Steve Jobs was undoubtedly a brilliant man. I recently watched a rare extended interview during which he recounted the birth and rise of his brilliant career in the computer industry. He retold a remarkable story of an old man in his neighbourhood who once showed him an old rock crusher. He took the young Jobs round to his back garden and placed some old, common rocks into this grinder. The young Jobs was not impressed. The old man turned the grinder on and the noisy clashing of rocks knocking together sounded from the crusher. The old man told Jobs to come back tomorrow. The young computer craftsman was not impressed.

The next day Jobs returned and the old man produced the rock grinder from his pocket.  Gleefully he took out from the grinder beautifully smooth, polished rocks. Jobs was to learn a significant lesson much later in life. During the interview, he explained how working in a team is a bit like the rock grinder. Undoubtedly, there will be clashes, some noise and fights, but this is a necessary process in order to get the polished article, the refined idea, the brilliant product. We could argue that without this process we are actually placing the team in danger, in danger of blindly leading into complacency, and unchallenged uniformity. Everyone all in agreement with one another all the time is dangerous. This leads to group think; a bland, unchallenged oneness of opinion. Maybe this is what happened in the Holocaust, the transatlantic slave trade and other atrocities which required mass complicity.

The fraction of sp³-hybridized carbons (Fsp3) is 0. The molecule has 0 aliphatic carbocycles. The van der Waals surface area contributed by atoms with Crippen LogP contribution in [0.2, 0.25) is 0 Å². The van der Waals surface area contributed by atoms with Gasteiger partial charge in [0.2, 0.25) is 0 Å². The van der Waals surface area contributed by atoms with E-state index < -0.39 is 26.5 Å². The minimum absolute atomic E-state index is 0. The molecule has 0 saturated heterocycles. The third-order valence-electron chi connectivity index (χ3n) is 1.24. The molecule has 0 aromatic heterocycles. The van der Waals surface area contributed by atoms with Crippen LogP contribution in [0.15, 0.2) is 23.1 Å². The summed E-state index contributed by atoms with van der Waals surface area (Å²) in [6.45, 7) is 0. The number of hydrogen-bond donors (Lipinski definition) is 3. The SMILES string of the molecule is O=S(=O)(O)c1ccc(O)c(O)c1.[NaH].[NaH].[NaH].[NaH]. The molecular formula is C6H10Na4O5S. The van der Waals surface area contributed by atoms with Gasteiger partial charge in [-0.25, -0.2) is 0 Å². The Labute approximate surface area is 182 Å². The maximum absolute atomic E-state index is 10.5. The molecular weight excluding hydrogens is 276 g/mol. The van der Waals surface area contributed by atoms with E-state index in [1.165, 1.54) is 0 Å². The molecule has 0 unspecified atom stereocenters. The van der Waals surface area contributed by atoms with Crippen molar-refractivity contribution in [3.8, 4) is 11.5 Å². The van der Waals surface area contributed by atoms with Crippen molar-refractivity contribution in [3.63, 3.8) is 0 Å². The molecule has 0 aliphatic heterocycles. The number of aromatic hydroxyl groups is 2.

I’d like us all to remember that conflict within a team is sometimes necessary. Better to challenge an idea than follow blindly into a potential bad one.

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